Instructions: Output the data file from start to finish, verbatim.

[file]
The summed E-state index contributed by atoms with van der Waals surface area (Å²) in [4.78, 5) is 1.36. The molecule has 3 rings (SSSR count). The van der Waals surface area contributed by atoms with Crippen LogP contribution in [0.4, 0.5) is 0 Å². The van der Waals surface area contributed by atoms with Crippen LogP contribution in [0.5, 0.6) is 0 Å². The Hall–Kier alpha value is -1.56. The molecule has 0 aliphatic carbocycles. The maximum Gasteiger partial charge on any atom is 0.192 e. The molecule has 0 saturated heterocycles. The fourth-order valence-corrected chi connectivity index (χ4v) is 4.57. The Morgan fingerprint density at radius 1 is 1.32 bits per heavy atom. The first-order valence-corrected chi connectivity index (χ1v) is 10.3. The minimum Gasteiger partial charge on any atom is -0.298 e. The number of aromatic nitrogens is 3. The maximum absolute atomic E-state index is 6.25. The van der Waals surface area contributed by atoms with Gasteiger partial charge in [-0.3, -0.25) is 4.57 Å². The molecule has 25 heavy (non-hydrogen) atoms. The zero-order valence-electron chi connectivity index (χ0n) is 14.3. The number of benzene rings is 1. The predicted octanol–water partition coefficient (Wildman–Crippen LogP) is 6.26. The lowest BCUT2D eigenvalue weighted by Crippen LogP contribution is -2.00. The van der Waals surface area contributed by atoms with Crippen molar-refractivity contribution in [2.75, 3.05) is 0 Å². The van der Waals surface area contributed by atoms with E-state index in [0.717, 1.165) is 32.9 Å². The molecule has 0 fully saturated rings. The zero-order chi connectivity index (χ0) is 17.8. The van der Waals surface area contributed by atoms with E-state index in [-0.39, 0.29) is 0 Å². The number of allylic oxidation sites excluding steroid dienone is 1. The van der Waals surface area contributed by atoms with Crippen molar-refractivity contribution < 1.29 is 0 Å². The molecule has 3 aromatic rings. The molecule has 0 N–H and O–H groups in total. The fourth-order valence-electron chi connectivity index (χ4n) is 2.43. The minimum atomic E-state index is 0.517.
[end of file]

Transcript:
The summed E-state index contributed by atoms with van der Waals surface area (Å²) in [4.78, 5) is 1.36. The molecule has 3 rings (SSSR count). The van der Waals surface area contributed by atoms with Crippen LogP contribution in [0.4, 0.5) is 0 Å². The van der Waals surface area contributed by atoms with Crippen LogP contribution in [0.5, 0.6) is 0 Å². The Hall–Kier alpha value is -1.56. The molecule has 0 aliphatic carbocycles. The maximum Gasteiger partial charge on any atom is 0.192 e. The molecule has 0 saturated heterocycles. The fourth-order valence-corrected chi connectivity index (χ4v) is 4.57. The Morgan fingerprint density at radius 1 is 1.32 bits per heavy atom. The first-order valence-corrected chi connectivity index (χ1v) is 10.3. The minimum Gasteiger partial charge on any atom is -0.298 e. The number of aromatic nitrogens is 3. The maximum absolute atomic E-state index is 6.25. The van der Waals surface area contributed by atoms with Gasteiger partial charge in [-0.3, -0.25) is 4.57 Å². The molecule has 25 heavy (non-hydrogen) atoms. The zero-order valence-electron chi connectivity index (χ0n) is 14.3. The number of benzene rings is 1. The predicted octanol–water partition coefficient (Wildman–Crippen LogP) is 6.26. The lowest BCUT2D eigenvalue weighted by Crippen LogP contribution is -2.00. The van der Waals surface area contributed by atoms with Crippen molar-refractivity contribution in [2.75, 3.05) is 0 Å². The van der Waals surface area contributed by atoms with E-state index in [0.717, 1.165) is 32.9 Å². The molecule has 0 fully saturated rings. The zero-order chi connectivity index (χ0) is 17.8. The van der Waals surface area contributed by atoms with E-state index in [-0.39, 0.29) is 0 Å². The number of allylic oxidation sites excluding steroid dienone is 1. The van der Waals surface area contributed by atoms with Crippen molar-refractivity contribution < 1.29 is 0 Å². The molecule has 3 aromatic rings. The molecule has 0 N–H and O–H groups in total. The fourth-order valence-electron chi connectivity index (χ4n) is 2.43. The minimum atomic E-state index is 0.517.